Is there a market for a unbroken 4 year old Warmblood?

sz90168

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I have got a lovely 16.2hh Palomino Warmlood gelding that has grown to big me for me. He is 4 now and 16.2hh already. He was only meant to make 16hh max. He was backed lightly last year and turned away until now. Due to time constraints and that he has grown to big me for me I have decided to sell him. My question is would people buy him unbroken or would it be worth finishing him off? He was very quiet and easy to do last year but I have left him to mature due to his size. Would people prefer a fairly blank canvas? Or would people be put off? I am not sure what to do. Any advise would be appreciated.
 

Gingerwitch

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Preferably i would want un backed so i know what has gone on with him, but it wont hurt to put an advert out for him and if you get no response then i would look at sending him for backing and sales livery. TBH 4 for a warmblood is still pretty young for their body to be mature and i would much rather be buying something with not much work in it than something that has done a lot.
 

brucea

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Well our last horse was an unbroken gypsy cob - there is a market for unbroken horses, or rather unbacked.

But you need to be VERY realistic with the price.
 

cptrayes

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I've bought two unbroken for year olds in the last three months. One reason why there were so few enquiries for the second was that the advert said he had been sat on and then taken no further. It raised huge alarm bells in me that the horse would be difficult to back. It was only the spectacular look of the horse that made me pursue it, and I got the seller to back him on the basis that I would not pay until he was riding quietly.

So I would sell your horse either ridden, or on the basis that you are happy to back him if the buyer wants, for, say, an additional £500.


Good luck, he sounds nice. I would have been interested myself a month ago.
 

sz90168

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Thank you for the replies. I think I will advertise him shortly to test the waters and if he does not sell within a month I get on and back him with the help of a professional. He was lightly backed last year and was very easy. Think I just need to get on with it.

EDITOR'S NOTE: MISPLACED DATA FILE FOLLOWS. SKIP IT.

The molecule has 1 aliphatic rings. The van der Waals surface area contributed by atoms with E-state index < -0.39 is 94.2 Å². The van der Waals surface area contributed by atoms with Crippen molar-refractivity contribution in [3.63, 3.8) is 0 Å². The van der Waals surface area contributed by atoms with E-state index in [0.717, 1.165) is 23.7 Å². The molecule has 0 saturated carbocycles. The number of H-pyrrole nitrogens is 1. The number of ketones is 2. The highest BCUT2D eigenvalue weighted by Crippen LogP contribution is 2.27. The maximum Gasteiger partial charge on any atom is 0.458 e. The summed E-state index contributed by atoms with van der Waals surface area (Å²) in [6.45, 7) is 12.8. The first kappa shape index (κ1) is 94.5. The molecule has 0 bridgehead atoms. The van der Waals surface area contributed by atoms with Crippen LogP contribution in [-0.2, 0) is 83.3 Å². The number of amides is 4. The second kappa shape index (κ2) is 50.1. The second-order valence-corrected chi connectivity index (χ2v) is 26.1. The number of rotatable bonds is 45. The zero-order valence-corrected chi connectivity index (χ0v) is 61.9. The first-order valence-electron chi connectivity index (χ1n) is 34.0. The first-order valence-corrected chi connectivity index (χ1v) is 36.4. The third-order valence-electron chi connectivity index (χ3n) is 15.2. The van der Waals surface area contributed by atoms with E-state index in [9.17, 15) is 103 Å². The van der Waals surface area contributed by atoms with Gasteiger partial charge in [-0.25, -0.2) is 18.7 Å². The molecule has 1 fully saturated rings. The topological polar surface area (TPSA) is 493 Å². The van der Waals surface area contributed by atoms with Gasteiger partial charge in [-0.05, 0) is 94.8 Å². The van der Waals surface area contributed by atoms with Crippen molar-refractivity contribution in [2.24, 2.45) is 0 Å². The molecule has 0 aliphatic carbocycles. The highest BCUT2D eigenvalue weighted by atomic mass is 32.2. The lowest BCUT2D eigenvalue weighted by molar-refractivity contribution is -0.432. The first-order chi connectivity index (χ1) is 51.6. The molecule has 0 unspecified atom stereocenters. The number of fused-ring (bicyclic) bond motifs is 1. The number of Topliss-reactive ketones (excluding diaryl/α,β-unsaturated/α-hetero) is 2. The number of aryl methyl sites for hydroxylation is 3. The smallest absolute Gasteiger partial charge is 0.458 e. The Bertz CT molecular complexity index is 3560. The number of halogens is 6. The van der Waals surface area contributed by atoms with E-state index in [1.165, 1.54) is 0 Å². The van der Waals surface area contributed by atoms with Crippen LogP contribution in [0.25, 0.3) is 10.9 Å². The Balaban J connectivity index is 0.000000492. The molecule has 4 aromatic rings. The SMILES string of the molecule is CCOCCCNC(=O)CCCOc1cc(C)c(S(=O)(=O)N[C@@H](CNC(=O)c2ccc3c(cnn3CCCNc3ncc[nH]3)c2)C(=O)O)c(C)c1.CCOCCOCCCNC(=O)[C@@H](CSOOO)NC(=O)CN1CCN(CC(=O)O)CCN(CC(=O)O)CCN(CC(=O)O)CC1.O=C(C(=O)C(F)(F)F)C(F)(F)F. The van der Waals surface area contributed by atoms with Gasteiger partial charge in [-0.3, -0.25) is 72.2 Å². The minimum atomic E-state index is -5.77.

Gingerwitch

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Thank you for the replies. I think I will advertise him shortly to test the waters and if he does not sell within a month I get on and back him with the help of a professional. He was lightly backed last year and was very easy. Think I just need to get on with it.

The problem you have is that folk think you have cocked it up if he was backed and then not ridden away- or been re-started this year - I am sure that is not the case but it is buyer beware
 

Fides

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I'd say there are two types of markets - the unbroken, but ready to break, and the establish. You kind of don't fit into either. I would be questioning what was wrong with the horse if you had backed last year, turned away but not progressed further - if you had backed and sold immediately this wouldn't be an issue.

I wouldn't discount a horse just because it had been backed by someone else, but I would favour an untouched one though.
 

Maesfen

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I'd say there are two types of markets - the unbroken, but ready to break, and the establish. You kind of don't fit into either. I would be questioning what was wrong with the horse if you had backed last year, turned away but not progressed further - if you had backed and sold immediately this wouldn't be an issue.